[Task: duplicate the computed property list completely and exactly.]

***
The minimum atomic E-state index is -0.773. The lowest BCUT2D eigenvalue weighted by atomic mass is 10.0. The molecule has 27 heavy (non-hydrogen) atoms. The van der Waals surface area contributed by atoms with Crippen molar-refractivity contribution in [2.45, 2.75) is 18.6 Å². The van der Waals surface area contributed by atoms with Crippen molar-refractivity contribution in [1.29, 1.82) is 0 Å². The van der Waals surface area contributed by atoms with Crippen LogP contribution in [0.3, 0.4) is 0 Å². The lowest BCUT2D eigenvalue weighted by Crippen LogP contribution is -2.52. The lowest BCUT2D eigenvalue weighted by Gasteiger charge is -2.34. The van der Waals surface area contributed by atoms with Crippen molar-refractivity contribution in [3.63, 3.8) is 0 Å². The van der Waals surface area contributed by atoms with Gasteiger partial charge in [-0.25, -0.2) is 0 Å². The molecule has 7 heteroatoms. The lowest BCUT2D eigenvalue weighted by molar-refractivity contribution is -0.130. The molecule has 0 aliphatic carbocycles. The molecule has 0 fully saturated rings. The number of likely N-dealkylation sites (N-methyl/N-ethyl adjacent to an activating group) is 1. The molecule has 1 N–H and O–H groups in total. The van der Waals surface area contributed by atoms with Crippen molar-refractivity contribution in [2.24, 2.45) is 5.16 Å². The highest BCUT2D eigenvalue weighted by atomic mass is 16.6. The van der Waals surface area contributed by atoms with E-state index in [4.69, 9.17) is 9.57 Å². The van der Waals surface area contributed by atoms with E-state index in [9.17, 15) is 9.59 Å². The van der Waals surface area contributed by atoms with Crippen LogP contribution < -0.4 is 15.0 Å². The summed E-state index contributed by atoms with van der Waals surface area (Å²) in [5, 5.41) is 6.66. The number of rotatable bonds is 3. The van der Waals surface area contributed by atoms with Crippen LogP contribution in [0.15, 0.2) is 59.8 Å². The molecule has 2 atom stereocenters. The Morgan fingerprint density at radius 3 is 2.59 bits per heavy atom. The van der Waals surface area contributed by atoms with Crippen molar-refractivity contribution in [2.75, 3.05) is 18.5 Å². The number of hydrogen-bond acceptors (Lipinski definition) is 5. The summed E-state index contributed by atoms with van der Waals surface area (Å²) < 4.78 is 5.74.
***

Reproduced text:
The minimum atomic E-state index is -0.773. The lowest BCUT2D eigenvalue weighted by atomic mass is 10.0. The molecule has 27 heavy (non-hydrogen) atoms. The van der Waals surface area contributed by atoms with Crippen molar-refractivity contribution in [2.45, 2.75) is 18.6 Å². The van der Waals surface area contributed by atoms with Crippen molar-refractivity contribution in [1.29, 1.82) is 0 Å². The van der Waals surface area contributed by atoms with Crippen LogP contribution in [0.3, 0.4) is 0 Å². The lowest BCUT2D eigenvalue weighted by Crippen LogP contribution is -2.52. The lowest BCUT2D eigenvalue weighted by Gasteiger charge is -2.34. The van der Waals surface area contributed by atoms with Crippen molar-refractivity contribution in [3.63, 3.8) is 0 Å². The van der Waals surface area contributed by atoms with Gasteiger partial charge in [-0.25, -0.2) is 0 Å². The molecule has 7 heteroatoms. The lowest BCUT2D eigenvalue weighted by molar-refractivity contribution is -0.130. The molecule has 0 aliphatic carbocycles. The molecule has 0 fully saturated rings. The number of likely N-dealkylation sites (N-methyl/N-ethyl adjacent to an activating group) is 1. The molecule has 1 N–H and O–H groups in total. The van der Waals surface area contributed by atoms with Crippen molar-refractivity contribution in [2.24, 2.45) is 5.16 Å². The highest BCUT2D eigenvalue weighted by atomic mass is 16.6. The van der Waals surface area contributed by atoms with E-state index in [4.69, 9.17) is 9.57 Å². The van der Waals surface area contributed by atoms with E-state index in [9.17, 15) is 9.59 Å². The van der Waals surface area contributed by atoms with Crippen LogP contribution < -0.4 is 15.0 Å². The summed E-state index contributed by atoms with van der Waals surface area (Å²) in [5, 5.41) is 6.66. The number of rotatable bonds is 3. The van der Waals surface area contributed by atoms with Crippen LogP contribution in [0.15, 0.2) is 59.8 Å². The molecule has 2 atom stereocenters. The Morgan fingerprint density at radius 3 is 2.59 bits per heavy atom. The van der Waals surface area contributed by atoms with Crippen molar-refractivity contribution in [2.75, 3.05) is 18.5 Å². The number of hydrogen-bond acceptors (Lipinski definition) is 5. The summed E-state index contributed by atoms with van der Waals surface area (Å²) < 4.78 is 5.74.